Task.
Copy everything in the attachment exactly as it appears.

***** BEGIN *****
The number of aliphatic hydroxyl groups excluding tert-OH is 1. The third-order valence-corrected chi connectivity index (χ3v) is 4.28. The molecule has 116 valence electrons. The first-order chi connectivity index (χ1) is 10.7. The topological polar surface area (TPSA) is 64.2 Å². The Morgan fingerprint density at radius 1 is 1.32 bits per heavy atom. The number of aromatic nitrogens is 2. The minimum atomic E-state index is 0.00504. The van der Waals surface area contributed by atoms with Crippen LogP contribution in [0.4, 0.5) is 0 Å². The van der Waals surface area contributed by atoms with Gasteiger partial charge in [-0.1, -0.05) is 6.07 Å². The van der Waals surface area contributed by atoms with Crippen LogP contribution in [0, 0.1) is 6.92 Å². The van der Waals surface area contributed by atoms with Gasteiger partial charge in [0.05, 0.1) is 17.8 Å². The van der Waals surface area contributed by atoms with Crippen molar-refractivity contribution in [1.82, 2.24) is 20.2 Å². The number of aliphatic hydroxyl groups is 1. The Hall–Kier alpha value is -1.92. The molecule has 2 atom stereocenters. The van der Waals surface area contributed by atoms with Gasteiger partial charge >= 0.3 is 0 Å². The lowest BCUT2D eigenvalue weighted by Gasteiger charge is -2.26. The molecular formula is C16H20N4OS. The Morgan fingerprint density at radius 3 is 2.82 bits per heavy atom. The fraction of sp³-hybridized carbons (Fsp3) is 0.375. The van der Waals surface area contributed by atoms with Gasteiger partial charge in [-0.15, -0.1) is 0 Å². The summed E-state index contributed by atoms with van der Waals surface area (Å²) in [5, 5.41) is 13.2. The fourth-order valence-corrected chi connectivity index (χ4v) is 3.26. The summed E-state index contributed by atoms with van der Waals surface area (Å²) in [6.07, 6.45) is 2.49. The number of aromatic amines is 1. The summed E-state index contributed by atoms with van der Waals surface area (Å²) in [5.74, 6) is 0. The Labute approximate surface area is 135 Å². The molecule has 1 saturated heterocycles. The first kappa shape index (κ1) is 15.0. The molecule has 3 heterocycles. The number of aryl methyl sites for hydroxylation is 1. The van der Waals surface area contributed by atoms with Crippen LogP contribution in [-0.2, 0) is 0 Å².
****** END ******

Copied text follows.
The number of aliphatic hydroxyl groups excluding tert-OH is 1. The third-order valence-corrected chi connectivity index (χ3v) is 4.28. The molecule has 116 valence electrons. The first-order chi connectivity index (χ1) is 10.7. The topological polar surface area (TPSA) is 64.2 Å². The Morgan fingerprint density at radius 1 is 1.32 bits per heavy atom. The number of aromatic nitrogens is 2. The minimum atomic E-state index is 0.00504. The van der Waals surface area contributed by atoms with Crippen LogP contribution in [0.4, 0.5) is 0 Å². The van der Waals surface area contributed by atoms with Gasteiger partial charge in [-0.1, -0.05) is 6.07 Å². The van der Waals surface area contributed by atoms with Crippen LogP contribution in [0, 0.1) is 6.92 Å². The van der Waals surface area contributed by atoms with Gasteiger partial charge in [0.05, 0.1) is 17.8 Å². The van der Waals surface area contributed by atoms with Crippen molar-refractivity contribution in [1.82, 2.24) is 20.2 Å². The number of aliphatic hydroxyl groups is 1. The Hall–Kier alpha value is -1.92. The molecule has 2 atom stereocenters. The van der Waals surface area contributed by atoms with Gasteiger partial charge >= 0.3 is 0 Å². The lowest BCUT2D eigenvalue weighted by Gasteiger charge is -2.26. The molecular formula is C16H20N4OS. The Morgan fingerprint density at radius 3 is 2.82 bits per heavy atom. The fraction of sp³-hybridized carbons (Fsp3) is 0.375. The van der Waals surface area contributed by atoms with Gasteiger partial charge in [-0.15, -0.1) is 0 Å². The summed E-state index contributed by atoms with van der Waals surface area (Å²) in [5, 5.41) is 13.2. The fourth-order valence-corrected chi connectivity index (χ4v) is 3.26. The summed E-state index contributed by atoms with van der Waals surface area (Å²) in [6.07, 6.45) is 2.49. The number of aromatic amines is 1. The summed E-state index contributed by atoms with van der Waals surface area (Å²) in [5.74, 6) is 0. The Labute approximate surface area is 135 Å². The molecule has 1 saturated heterocycles. The first kappa shape index (κ1) is 15.0. The molecule has 3 heterocycles. The number of aryl methyl sites for hydroxylation is 1. The van der Waals surface area contributed by atoms with Crippen LogP contribution in [-0.2, 0) is 0 Å².